This book presents a technique developed at the Harvard Negotiation Project, in alignment with the Harvard Law School. The technique is called "principled negotiation". The technique can be broken down into four key tenets, as follows:
- Separate the people from the problem
- Focus on interests not positions
- Invent options for mutual gain
- Insist on using objective criteria
The book itself is divided into five sections. The first section dismantles and analyzes the traditional style of negotiation whereby each party takes a position and makes a stand on that basis; the negotiation goes back and forth until the positions are shifted enough so as they are closely matched. The author spends this first section setting the scene by saying that this style of negotiation is potentially dangerous - "don't bargain over positions".
The next section of the book deals with the method of principled negotiation in detail, and the four tenants, as listed above. This section goes into each tenant in depth, looking at the reasoning for this approach at a psychological level.
The third section addresses what to do in the situation where negotiations are complex or difficult. Introduces the concepts of BATNA (best alternative to negotiated agreement) and "Negotiation Jiujitsu" - using the energy of the other sides attack to develop constructive negotiation. It also looks at what to do if the other side is using "dirty tricks" (for example - extreme commitment, deliberate deception, etc). This section also covers an approach called the "one-text procedure", whereby a third party is enabled to step in and broker an agreement. Worth noting that this technique is more-or-less the same as the requirements gathering process that a seasoned engineering consultant would go through with a client in order to develop a proposed solution that fits a specific business problem. The situation where negotiation procedure itself is negotiated is examined - doing this is encouraged, if for example, the other side is using tricky tactics. This is probably the most useful section of the book as it's more-or-less about putting the theory into practice.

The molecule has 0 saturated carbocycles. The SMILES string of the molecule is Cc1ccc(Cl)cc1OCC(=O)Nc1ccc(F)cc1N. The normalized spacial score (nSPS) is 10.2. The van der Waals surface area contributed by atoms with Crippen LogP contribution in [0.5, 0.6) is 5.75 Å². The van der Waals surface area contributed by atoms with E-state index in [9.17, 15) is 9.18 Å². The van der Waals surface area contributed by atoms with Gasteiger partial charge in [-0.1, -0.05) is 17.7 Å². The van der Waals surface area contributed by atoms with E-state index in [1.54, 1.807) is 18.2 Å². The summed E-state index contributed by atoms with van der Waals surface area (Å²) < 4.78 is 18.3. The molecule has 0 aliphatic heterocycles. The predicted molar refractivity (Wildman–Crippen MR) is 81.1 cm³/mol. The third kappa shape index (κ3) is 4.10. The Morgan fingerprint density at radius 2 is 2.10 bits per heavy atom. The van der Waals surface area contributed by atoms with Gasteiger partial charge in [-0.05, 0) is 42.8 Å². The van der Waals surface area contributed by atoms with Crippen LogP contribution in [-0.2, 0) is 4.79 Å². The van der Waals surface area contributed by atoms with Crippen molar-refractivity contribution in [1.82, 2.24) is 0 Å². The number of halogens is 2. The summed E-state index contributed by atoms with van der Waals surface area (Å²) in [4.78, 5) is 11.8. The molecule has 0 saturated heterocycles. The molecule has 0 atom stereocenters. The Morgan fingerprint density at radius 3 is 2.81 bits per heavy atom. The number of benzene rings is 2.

The fourth section is the conclusion - it's only a few pages long. Covers the fact that most of what is presented is understood by many people already, that the content of the book is only useful if put into practice and that negotiation isn't about "winning" but about mutual agreement.
The final section deals with "ten questions people ask about 'getting to yes'". This section is itself broken into four sections; questions about fairness and "principled" negotiation, questions about dealing with people, practical questions, questions about power.
"Where disagreement persists, seek second order agreements - agreement on where you disagree".
"It will be easier to reform the negotiation process than it will be to reform those with whom you are dealing. Don't be diverted from the negotiation by the urge to teach them a lesson".
"A clever strategy cannot make up for lack of preparation. If you formulate a step-by-step strategy that is sure to knock their socks off, you will run into trouble when they come to the negotiation wearing sandals".
Title: Getting to yes: negotiating agreement without giving in
Author: Roger Fisher, William Ury and (for second edition) Bruce Patton
Link: Google Books
Tags: Business, Negotiation, Analysis